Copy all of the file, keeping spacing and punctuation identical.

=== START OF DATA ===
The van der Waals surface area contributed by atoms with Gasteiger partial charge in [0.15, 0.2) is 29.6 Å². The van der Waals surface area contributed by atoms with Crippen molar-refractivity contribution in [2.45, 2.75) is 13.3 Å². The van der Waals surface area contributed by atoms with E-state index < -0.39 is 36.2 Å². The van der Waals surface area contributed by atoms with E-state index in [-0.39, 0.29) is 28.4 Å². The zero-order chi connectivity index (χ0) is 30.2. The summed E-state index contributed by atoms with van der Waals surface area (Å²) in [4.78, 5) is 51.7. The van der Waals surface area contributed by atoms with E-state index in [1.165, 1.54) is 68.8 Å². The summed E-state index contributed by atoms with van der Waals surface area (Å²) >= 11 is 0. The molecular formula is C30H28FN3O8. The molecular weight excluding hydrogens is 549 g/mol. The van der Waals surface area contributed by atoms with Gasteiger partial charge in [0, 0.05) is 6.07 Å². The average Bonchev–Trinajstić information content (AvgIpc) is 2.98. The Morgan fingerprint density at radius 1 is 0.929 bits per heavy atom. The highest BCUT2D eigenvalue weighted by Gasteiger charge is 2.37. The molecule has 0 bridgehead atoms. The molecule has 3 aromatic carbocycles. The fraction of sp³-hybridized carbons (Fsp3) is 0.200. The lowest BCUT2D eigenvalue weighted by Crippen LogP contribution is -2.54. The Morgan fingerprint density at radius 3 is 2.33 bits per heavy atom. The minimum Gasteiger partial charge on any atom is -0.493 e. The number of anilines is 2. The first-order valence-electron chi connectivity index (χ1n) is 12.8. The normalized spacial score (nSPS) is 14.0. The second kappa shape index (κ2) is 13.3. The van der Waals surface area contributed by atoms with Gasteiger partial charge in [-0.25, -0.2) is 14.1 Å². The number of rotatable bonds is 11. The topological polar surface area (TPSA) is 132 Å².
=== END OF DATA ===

The van der Waals surface area contributed by atoms with Gasteiger partial charge in [0.15, 0.2) is 29.6 Å². The van der Waals surface area contributed by atoms with Crippen molar-refractivity contribution in [2.45, 2.75) is 13.3 Å². The van der Waals surface area contributed by atoms with E-state index < -0.39 is 36.2 Å². The van der Waals surface area contributed by atoms with E-state index in [-0.39, 0.29) is 28.4 Å². The zero-order chi connectivity index (χ0) is 30.2. The summed E-state index contributed by atoms with van der Waals surface area (Å²) in [4.78, 5) is 51.7. The van der Waals surface area contributed by atoms with E-state index in [1.165, 1.54) is 68.8 Å². The summed E-state index contributed by atoms with van der Waals surface area (Å²) >= 11 is 0. The molecular formula is C30H28FN3O8. The molecular weight excluding hydrogens is 549 g/mol. The van der Waals surface area contributed by atoms with Gasteiger partial charge in [0, 0.05) is 6.07 Å². The average Bonchev–Trinajstić information content (AvgIpc) is 2.98. The Morgan fingerprint density at radius 1 is 0.929 bits per heavy atom. The highest BCUT2D eigenvalue weighted by Gasteiger charge is 2.37. The molecule has 0 bridgehead atoms. The molecule has 3 aromatic carbocycles. The fraction of sp³-hybridized carbons (Fsp3) is 0.200. The lowest BCUT2D eigenvalue weighted by Crippen LogP contribution is -2.54. The Morgan fingerprint density at radius 3 is 2.33 bits per heavy atom. The minimum Gasteiger partial charge on any atom is -0.493 e. The number of anilines is 2. The first-order valence-electron chi connectivity index (χ1n) is 12.8. The normalized spacial score (nSPS) is 14.0. The second kappa shape index (κ2) is 13.3. The van der Waals surface area contributed by atoms with Gasteiger partial charge in [-0.25, -0.2) is 14.1 Å². The number of rotatable bonds is 11. The topological polar surface area (TPSA) is 132 Å².